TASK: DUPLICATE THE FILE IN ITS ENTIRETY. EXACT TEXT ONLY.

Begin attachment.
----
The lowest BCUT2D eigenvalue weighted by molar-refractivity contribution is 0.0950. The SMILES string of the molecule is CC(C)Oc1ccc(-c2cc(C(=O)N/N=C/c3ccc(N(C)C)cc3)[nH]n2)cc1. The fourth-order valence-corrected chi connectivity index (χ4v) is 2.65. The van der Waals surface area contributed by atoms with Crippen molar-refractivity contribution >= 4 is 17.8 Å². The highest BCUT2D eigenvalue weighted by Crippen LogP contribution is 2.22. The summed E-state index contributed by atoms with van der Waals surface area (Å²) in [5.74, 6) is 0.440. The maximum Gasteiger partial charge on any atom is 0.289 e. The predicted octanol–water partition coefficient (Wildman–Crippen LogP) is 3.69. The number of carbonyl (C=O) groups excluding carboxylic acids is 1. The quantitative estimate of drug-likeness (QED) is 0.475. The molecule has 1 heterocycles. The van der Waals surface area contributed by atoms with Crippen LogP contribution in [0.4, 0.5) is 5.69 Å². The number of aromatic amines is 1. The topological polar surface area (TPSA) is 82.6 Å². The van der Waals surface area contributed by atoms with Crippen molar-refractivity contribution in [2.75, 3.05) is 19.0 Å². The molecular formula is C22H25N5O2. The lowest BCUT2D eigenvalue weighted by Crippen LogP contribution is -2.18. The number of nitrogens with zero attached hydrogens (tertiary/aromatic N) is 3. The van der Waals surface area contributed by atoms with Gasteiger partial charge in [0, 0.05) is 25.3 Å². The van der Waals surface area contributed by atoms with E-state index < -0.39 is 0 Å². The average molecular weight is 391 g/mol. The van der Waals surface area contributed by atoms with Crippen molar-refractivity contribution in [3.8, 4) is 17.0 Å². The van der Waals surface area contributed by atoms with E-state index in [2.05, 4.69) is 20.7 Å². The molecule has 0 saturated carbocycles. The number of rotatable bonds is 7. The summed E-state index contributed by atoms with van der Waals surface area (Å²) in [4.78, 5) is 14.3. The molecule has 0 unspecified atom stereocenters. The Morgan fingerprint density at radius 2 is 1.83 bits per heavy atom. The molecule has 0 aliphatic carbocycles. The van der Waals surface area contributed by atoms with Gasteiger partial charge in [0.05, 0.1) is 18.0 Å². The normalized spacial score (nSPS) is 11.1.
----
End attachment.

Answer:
The lowest BCUT2D eigenvalue weighted by molar-refractivity contribution is 0.0950. The SMILES string of the molecule is CC(C)Oc1ccc(-c2cc(C(=O)N/N=C/c3ccc(N(C)C)cc3)[nH]n2)cc1. The fourth-order valence-corrected chi connectivity index (χ4v) is 2.65. The van der Waals surface area contributed by atoms with Crippen molar-refractivity contribution >= 4 is 17.8 Å². The highest BCUT2D eigenvalue weighted by Crippen LogP contribution is 2.22. The summed E-state index contributed by atoms with van der Waals surface area (Å²) in [5.74, 6) is 0.440. The maximum Gasteiger partial charge on any atom is 0.289 e. The predicted octanol–water partition coefficient (Wildman–Crippen LogP) is 3.69. The number of carbonyl (C=O) groups excluding carboxylic acids is 1. The quantitative estimate of drug-likeness (QED) is 0.475. The molecule has 1 heterocycles. The van der Waals surface area contributed by atoms with Crippen LogP contribution in [0.4, 0.5) is 5.69 Å². The number of aromatic amines is 1. The topological polar surface area (TPSA) is 82.6 Å². The van der Waals surface area contributed by atoms with Crippen molar-refractivity contribution in [2.75, 3.05) is 19.0 Å². The molecular formula is C22H25N5O2. The lowest BCUT2D eigenvalue weighted by Crippen LogP contribution is -2.18. The number of nitrogens with zero attached hydrogens (tertiary/aromatic N) is 3. The van der Waals surface area contributed by atoms with Gasteiger partial charge in [0, 0.05) is 25.3 Å². The van der Waals surface area contributed by atoms with E-state index < -0.39 is 0 Å². The average molecular weight is 391 g/mol. The van der Waals surface area contributed by atoms with Crippen molar-refractivity contribution in [3.8, 4) is 17.0 Å². The van der Waals surface area contributed by atoms with E-state index in [2.05, 4.69) is 20.7 Å². The molecule has 0 saturated carbocycles. The number of rotatable bonds is 7. The summed E-state index contributed by atoms with van der Waals surface area (Å²) in [4.78, 5) is 14.3. The molecule has 0 unspecified atom stereocenters. The Morgan fingerprint density at radius 2 is 1.83 bits per heavy atom. The molecule has 0 aliphatic carbocycles. The van der Waals surface area contributed by atoms with Gasteiger partial charge in [0.05, 0.1) is 18.0 Å². The normalized spacial score (nSPS) is 11.1.